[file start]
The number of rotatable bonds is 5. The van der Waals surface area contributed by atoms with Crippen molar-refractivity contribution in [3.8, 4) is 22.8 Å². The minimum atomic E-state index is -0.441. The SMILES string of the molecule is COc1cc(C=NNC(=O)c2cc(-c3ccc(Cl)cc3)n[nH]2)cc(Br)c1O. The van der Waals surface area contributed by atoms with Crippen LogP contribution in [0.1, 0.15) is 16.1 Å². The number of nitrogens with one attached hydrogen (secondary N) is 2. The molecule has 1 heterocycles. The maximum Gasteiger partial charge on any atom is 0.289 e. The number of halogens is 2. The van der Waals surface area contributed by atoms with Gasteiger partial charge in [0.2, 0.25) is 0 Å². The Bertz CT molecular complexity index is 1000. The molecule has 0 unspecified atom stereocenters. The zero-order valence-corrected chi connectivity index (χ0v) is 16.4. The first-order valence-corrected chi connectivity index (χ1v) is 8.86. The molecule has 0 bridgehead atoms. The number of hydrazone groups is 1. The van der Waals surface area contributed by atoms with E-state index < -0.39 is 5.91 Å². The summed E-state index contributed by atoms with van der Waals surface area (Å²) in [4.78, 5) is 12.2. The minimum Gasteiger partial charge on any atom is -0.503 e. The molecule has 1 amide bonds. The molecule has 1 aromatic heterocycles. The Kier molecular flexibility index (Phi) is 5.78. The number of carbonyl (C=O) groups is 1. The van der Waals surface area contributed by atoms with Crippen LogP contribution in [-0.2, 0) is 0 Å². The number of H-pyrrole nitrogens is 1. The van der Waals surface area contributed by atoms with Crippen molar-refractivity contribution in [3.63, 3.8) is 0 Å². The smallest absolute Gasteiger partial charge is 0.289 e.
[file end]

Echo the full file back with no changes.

The number of rotatable bonds is 5. The van der Waals surface area contributed by atoms with Crippen molar-refractivity contribution in [3.8, 4) is 22.8 Å². The minimum atomic E-state index is -0.441. The SMILES string of the molecule is COc1cc(C=NNC(=O)c2cc(-c3ccc(Cl)cc3)n[nH]2)cc(Br)c1O. The van der Waals surface area contributed by atoms with Crippen LogP contribution in [0.1, 0.15) is 16.1 Å². The number of nitrogens with one attached hydrogen (secondary N) is 2. The molecule has 1 heterocycles. The maximum Gasteiger partial charge on any atom is 0.289 e. The number of halogens is 2. The van der Waals surface area contributed by atoms with Gasteiger partial charge in [0.2, 0.25) is 0 Å². The Bertz CT molecular complexity index is 1000. The molecule has 0 unspecified atom stereocenters. The zero-order valence-corrected chi connectivity index (χ0v) is 16.4. The first-order valence-corrected chi connectivity index (χ1v) is 8.86. The molecule has 0 bridgehead atoms. The number of hydrazone groups is 1. The van der Waals surface area contributed by atoms with E-state index < -0.39 is 5.91 Å². The summed E-state index contributed by atoms with van der Waals surface area (Å²) in [4.78, 5) is 12.2. The minimum Gasteiger partial charge on any atom is -0.503 e. The molecule has 1 amide bonds. The molecule has 1 aromatic heterocycles. The Kier molecular flexibility index (Phi) is 5.78. The number of carbonyl (C=O) groups is 1. The van der Waals surface area contributed by atoms with Crippen LogP contribution in [-0.2, 0) is 0 Å². The number of H-pyrrole nitrogens is 1. The van der Waals surface area contributed by atoms with Crippen molar-refractivity contribution in [3.63, 3.8) is 0 Å². The smallest absolute Gasteiger partial charge is 0.289 e.